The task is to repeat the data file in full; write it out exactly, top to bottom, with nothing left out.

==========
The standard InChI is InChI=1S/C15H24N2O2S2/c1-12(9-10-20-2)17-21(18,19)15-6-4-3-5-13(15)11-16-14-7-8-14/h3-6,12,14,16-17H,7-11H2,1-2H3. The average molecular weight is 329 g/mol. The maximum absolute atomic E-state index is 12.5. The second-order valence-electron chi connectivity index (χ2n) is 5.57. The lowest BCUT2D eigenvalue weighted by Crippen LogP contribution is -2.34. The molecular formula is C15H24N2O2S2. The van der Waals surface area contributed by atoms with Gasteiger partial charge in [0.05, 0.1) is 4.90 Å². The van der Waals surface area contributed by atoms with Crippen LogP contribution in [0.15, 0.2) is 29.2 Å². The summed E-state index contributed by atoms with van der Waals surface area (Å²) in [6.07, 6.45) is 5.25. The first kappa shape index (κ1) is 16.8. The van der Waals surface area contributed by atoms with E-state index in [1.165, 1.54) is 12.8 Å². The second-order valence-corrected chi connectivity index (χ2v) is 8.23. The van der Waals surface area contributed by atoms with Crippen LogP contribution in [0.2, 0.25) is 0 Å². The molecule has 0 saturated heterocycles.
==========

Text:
The standard InChI is InChI=1S/C15H24N2O2S2/c1-12(9-10-20-2)17-21(18,19)15-6-4-3-5-13(15)11-16-14-7-8-14/h3-6,12,14,16-17H,7-11H2,1-2H3. The average molecular weight is 329 g/mol. The maximum absolute atomic E-state index is 12.5. The second-order valence-electron chi connectivity index (χ2n) is 5.57. The lowest BCUT2D eigenvalue weighted by Crippen LogP contribution is -2.34. The molecular formula is C15H24N2O2S2. The van der Waals surface area contributed by atoms with Gasteiger partial charge in [0.05, 0.1) is 4.90 Å². The van der Waals surface area contributed by atoms with Crippen LogP contribution in [0.15, 0.2) is 29.2 Å². The summed E-state index contributed by atoms with van der Waals surface area (Å²) in [6.07, 6.45) is 5.25. The first kappa shape index (κ1) is 16.8. The van der Waals surface area contributed by atoms with E-state index in [1.165, 1.54) is 12.8 Å². The second-order valence-corrected chi connectivity index (χ2v) is 8.23. The van der Waals surface area contributed by atoms with Crippen LogP contribution in [0.2, 0.25) is 0 Å². The molecule has 0 saturated heterocycles.